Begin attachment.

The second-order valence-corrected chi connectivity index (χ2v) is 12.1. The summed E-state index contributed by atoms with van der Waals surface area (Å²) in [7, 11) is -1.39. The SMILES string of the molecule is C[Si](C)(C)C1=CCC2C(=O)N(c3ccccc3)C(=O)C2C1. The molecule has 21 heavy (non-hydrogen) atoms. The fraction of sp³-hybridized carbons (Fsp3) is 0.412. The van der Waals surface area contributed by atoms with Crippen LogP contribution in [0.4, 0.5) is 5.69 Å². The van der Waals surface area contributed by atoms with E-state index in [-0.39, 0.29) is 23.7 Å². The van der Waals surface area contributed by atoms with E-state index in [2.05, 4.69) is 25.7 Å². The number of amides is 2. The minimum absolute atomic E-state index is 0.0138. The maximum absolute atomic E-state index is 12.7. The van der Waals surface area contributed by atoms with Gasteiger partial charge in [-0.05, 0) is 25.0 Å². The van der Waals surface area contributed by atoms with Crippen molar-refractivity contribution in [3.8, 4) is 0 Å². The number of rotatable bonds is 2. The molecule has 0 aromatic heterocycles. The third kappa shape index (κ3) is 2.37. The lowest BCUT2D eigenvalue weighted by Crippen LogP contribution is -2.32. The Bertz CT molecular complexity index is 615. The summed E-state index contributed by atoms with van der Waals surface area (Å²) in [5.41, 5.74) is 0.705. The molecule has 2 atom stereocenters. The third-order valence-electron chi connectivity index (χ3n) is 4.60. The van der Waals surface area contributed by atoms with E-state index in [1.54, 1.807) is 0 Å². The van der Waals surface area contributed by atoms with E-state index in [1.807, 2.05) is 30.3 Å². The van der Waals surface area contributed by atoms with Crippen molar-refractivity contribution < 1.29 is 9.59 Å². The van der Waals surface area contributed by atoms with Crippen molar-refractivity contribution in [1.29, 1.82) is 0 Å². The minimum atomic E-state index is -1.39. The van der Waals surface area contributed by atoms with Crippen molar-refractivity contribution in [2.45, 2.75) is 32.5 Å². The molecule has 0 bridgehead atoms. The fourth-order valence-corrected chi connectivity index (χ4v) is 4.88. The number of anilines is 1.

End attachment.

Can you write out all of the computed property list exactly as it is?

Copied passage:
The second-order valence-corrected chi connectivity index (χ2v) is 12.1. The summed E-state index contributed by atoms with van der Waals surface area (Å²) in [7, 11) is -1.39. The SMILES string of the molecule is C[Si](C)(C)C1=CCC2C(=O)N(c3ccccc3)C(=O)C2C1. The molecule has 21 heavy (non-hydrogen) atoms. The fraction of sp³-hybridized carbons (Fsp3) is 0.412. The van der Waals surface area contributed by atoms with Crippen LogP contribution in [0.4, 0.5) is 5.69 Å². The van der Waals surface area contributed by atoms with E-state index in [-0.39, 0.29) is 23.7 Å². The van der Waals surface area contributed by atoms with E-state index in [2.05, 4.69) is 25.7 Å². The number of amides is 2. The minimum absolute atomic E-state index is 0.0138. The maximum absolute atomic E-state index is 12.7. The van der Waals surface area contributed by atoms with Gasteiger partial charge in [-0.05, 0) is 25.0 Å². The van der Waals surface area contributed by atoms with Crippen molar-refractivity contribution in [3.8, 4) is 0 Å². The number of rotatable bonds is 2. The molecule has 0 aromatic heterocycles. The third kappa shape index (κ3) is 2.37. The lowest BCUT2D eigenvalue weighted by Crippen LogP contribution is -2.32. The Bertz CT molecular complexity index is 615. The summed E-state index contributed by atoms with van der Waals surface area (Å²) in [5.41, 5.74) is 0.705. The molecule has 2 atom stereocenters. The third-order valence-electron chi connectivity index (χ3n) is 4.60. The van der Waals surface area contributed by atoms with E-state index in [1.54, 1.807) is 0 Å². The van der Waals surface area contributed by atoms with E-state index in [1.807, 2.05) is 30.3 Å². The van der Waals surface area contributed by atoms with Crippen molar-refractivity contribution < 1.29 is 9.59 Å². The van der Waals surface area contributed by atoms with Crippen molar-refractivity contribution in [1.29, 1.82) is 0 Å². The minimum atomic E-state index is -1.39. The van der Waals surface area contributed by atoms with Crippen molar-refractivity contribution in [2.45, 2.75) is 32.5 Å². The molecule has 0 bridgehead atoms. The fourth-order valence-corrected chi connectivity index (χ4v) is 4.88. The number of anilines is 1.